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Google Proposes Remedy in Response to EU Antitrust Crackdown

Google will still present users with photos and prices when they search for products online and offer a link directly to where they can be purchased

This Tuesday, Dec. 10, 2013 file photo shows the Google logo printed on a carpet during the inauguration of the new Google cultural institute in Paris, photo: AP/Jacques Brinon, File
3 weeks ago

MENLO PARK – Google has proposed a remedy for its search results that European regulators have said favor its own shopping listings: holding an auction for those advertiser-paid spots.

But critics say the proposal still favors the deep-pocketed tech giant, and Europe’s top antitrust regulator is taking a wait-and-see attitude.

Google said Thursday it will still present users with photos and prices when they search for products online and offer a link directly to where they can be purchased. It said in a blog post it will actively bid for those spots against other comparison shopping services and treat its Google Shopping unit as a separate company that needs to turn a profit.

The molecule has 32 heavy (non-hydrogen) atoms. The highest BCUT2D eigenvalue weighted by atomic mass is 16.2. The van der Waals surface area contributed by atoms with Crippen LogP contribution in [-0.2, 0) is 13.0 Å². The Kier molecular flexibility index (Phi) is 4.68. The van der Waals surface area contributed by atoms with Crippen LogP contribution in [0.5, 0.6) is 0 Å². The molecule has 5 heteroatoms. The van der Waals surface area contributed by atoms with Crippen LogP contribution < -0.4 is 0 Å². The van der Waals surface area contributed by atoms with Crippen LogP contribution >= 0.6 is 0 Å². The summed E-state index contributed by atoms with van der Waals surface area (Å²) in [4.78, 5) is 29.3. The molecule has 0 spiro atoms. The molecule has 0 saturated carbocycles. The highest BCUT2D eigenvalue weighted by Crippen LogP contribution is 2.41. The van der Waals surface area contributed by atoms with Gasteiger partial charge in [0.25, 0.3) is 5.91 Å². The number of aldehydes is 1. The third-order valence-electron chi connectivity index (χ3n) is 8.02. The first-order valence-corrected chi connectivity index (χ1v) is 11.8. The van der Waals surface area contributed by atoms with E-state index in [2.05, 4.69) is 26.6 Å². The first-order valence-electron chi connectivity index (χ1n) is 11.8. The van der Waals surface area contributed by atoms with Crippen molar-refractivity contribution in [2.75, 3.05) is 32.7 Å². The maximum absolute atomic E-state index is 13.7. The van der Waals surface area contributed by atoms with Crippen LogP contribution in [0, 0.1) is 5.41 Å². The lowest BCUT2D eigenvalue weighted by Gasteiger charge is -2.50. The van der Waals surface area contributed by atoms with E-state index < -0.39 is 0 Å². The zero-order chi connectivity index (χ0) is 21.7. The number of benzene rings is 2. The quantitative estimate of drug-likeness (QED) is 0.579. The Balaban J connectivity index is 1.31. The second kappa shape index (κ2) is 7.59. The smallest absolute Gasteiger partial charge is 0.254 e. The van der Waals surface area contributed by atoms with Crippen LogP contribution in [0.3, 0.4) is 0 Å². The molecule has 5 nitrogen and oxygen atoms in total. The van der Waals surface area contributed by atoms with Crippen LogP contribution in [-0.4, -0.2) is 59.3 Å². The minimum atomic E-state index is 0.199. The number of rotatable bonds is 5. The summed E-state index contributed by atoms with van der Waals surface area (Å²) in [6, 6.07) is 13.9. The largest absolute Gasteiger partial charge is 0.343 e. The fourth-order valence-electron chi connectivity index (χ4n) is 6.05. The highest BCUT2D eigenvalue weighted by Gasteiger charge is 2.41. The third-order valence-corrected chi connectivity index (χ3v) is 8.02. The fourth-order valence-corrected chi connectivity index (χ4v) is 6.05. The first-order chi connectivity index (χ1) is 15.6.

The company is appealing a $2.9 billion fine imposed by European regulators for favoring shopping listings it gets paid for, but it had to provide a way to give equal treatment to competitors by Thursday or risk further fines.

The auction was up and running Thursday in European countries such as Britain, France and Germany, and competitors such as Kelkoo, Twenga and Shopzilla were participating in the new system, according to screenshots provided by Google.

A spokesperson for European Union Competition Commissioner Margrethe Vestager told CNBC it was “premature” for the commission to take a definitive view of the proposed remedy and put the onus on Google to obey the equal-treatment mandate imposed in June.

Open Markets Institute, a non-profit monopoly watchdog based in Washington, said the proposal “falls far short” of what is necessary to address the company’s abuse of its dominance in search.

“The auction model that Google now proposes would tilt the playing field to favor rich companies such as Google — which can simply pay more for search result slots — over less well-capitalized companies that may offer the public better services and more relevant results,” it said.

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